• “Shock loss” prevention

  • Accelerated regrowth

  • Reduced future hair loss

Here’s what to know.

“Shock Loss” Prevention

The long-term benefits of hair transplants are generally well-known. But the reality is, anytime you have surgery anywhere on your body, the stress can cause a type of hair loss called telogen effluvium — literally hair loss due to stress on your body.

It can affect your hair transplant results, but it can also affect not-transplanted hair.

Telogen effluvium is temporary, but one of the ways to mitigate it is with minoxidil. The treatment can increase blood flow to the hair follicles that might be shutting down until the “shock” of surgery has passed.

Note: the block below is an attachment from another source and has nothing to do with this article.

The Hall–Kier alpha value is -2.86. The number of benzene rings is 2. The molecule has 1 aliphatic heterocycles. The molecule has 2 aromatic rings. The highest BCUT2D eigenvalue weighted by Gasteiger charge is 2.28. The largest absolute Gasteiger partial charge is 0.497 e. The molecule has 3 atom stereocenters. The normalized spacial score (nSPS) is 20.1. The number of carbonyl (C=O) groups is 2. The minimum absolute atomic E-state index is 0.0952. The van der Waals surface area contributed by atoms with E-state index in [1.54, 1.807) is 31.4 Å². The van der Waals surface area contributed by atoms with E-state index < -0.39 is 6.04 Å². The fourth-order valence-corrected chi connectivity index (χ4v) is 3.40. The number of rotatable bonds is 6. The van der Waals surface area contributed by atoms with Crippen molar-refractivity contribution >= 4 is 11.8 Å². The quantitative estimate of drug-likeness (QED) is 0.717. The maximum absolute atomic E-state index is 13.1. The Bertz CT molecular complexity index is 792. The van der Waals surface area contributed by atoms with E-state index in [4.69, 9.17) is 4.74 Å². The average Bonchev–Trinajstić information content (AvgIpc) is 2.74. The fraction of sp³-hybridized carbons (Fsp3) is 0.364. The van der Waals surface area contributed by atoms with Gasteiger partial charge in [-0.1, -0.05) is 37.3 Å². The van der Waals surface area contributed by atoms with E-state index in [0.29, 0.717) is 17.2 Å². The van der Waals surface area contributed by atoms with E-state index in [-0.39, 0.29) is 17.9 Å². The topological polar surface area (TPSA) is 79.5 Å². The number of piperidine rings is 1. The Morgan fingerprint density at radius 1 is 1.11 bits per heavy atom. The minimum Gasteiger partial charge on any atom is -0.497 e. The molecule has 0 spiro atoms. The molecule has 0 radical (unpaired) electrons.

Accelerated Regrowth

As noted, minoxidil can prevent telogen effluvium by increasing blood flow to the follicles. Similarly, it can extend the anagen phase of the hair cycle, also known as the growth phase.

By prolonging the anagen phase, you’ll basically be getting better mileage out of the follicles before they lapse into rest, meaning your fresh hair will grow longer and for longer.

Reduced Future Hair Loss

Hair transplants might not be worthwhile if, after all that work, you’re stuck with the same problem.

Many of the transplanted follicles may have better resistance to the causes of hair loss. For extra insurance, minoxidil’s benefits can also act as a preventative shield against what caused you to lose hair in the first place.

When Can I Start Using Minoxidil After a Hair Transplant?